The Recovery Of Philosophy In America
Essays In Honor Of John Edwin SmitheBook - 1997
Philosophy in America enjoyed a golden age at the end of the nineteenth and beginning of the twentieth centuries with the flourishing of distinctive and original schools of pragmatism, idealism, and naturalism. These American philosophies shared a family of conceptions of human experience far richer than their contemporary European schools of empiricism and phenomenology. The American conceptions of experience embrace critical and speculative conceptions of reason, presenting decisive alternatives to the Kantian foundationalist project that expressed itself in positivism, analytic philosophy, and phenomenology. During the middle part of the twentieth century these American philosophies were eclipsed by the European schools, however, and philosophy was reduced from the public intellectual roles given it by the likes of William James and John Dewey to a narrow academic practice interesting to few other than academic philosophers.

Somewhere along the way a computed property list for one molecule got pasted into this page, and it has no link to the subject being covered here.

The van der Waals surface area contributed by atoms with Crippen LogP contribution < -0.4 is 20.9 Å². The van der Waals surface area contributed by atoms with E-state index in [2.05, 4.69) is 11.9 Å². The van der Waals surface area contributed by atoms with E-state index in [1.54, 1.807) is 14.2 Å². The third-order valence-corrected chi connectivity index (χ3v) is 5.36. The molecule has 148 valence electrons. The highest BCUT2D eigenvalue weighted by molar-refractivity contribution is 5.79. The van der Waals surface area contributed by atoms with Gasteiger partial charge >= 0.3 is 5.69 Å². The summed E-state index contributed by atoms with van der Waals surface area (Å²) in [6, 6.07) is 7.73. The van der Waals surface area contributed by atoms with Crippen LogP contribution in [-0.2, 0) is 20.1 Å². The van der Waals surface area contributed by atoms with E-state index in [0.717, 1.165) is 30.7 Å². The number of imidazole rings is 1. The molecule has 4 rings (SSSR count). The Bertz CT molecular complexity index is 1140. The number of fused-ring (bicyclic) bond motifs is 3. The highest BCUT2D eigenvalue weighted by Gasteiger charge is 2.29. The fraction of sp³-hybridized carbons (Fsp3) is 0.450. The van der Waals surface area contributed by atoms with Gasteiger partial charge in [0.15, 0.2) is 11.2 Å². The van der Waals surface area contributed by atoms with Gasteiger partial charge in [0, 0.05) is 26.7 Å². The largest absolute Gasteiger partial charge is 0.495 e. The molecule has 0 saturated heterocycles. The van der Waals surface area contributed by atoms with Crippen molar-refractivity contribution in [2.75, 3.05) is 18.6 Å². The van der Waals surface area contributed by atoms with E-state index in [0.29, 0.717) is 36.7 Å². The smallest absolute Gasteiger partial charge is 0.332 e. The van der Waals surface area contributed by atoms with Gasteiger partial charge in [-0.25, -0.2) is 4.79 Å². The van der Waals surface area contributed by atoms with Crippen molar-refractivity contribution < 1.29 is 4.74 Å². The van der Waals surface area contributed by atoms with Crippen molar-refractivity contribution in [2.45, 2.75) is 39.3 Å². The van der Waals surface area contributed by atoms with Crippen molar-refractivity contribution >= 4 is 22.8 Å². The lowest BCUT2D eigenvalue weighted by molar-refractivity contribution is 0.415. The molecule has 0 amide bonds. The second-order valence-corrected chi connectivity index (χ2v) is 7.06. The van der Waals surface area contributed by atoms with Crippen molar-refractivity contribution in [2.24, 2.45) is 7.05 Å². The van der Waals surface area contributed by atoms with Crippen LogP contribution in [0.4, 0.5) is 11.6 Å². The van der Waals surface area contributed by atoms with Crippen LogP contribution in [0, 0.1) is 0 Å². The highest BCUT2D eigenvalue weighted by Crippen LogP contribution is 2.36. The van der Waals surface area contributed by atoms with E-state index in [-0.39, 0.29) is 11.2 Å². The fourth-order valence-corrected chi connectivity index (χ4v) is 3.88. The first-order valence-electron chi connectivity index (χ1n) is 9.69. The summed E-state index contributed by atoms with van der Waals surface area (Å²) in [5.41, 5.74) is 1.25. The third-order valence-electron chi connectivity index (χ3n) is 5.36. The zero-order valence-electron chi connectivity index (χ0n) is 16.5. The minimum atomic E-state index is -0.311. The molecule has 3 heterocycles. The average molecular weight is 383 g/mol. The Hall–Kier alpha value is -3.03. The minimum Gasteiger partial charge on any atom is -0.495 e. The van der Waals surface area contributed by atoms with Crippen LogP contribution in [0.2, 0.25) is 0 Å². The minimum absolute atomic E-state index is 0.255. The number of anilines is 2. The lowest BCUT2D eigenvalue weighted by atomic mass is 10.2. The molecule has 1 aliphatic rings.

This book celebrates the recovery and new growth of American philosophy in a stunning variety of connected and vital intellectual projects represented by its contributors: George Allan, Douglas R. Anderson, Lewis S. Ford, Errol Harris, Richard Hocking, Thomas P. Kasulis, George R. Lucas, Jr., Robert Cummings Neville, Donald W. Sherburne, Merold Westphal, Kuang-ming Wu, and Carl G. Vaught.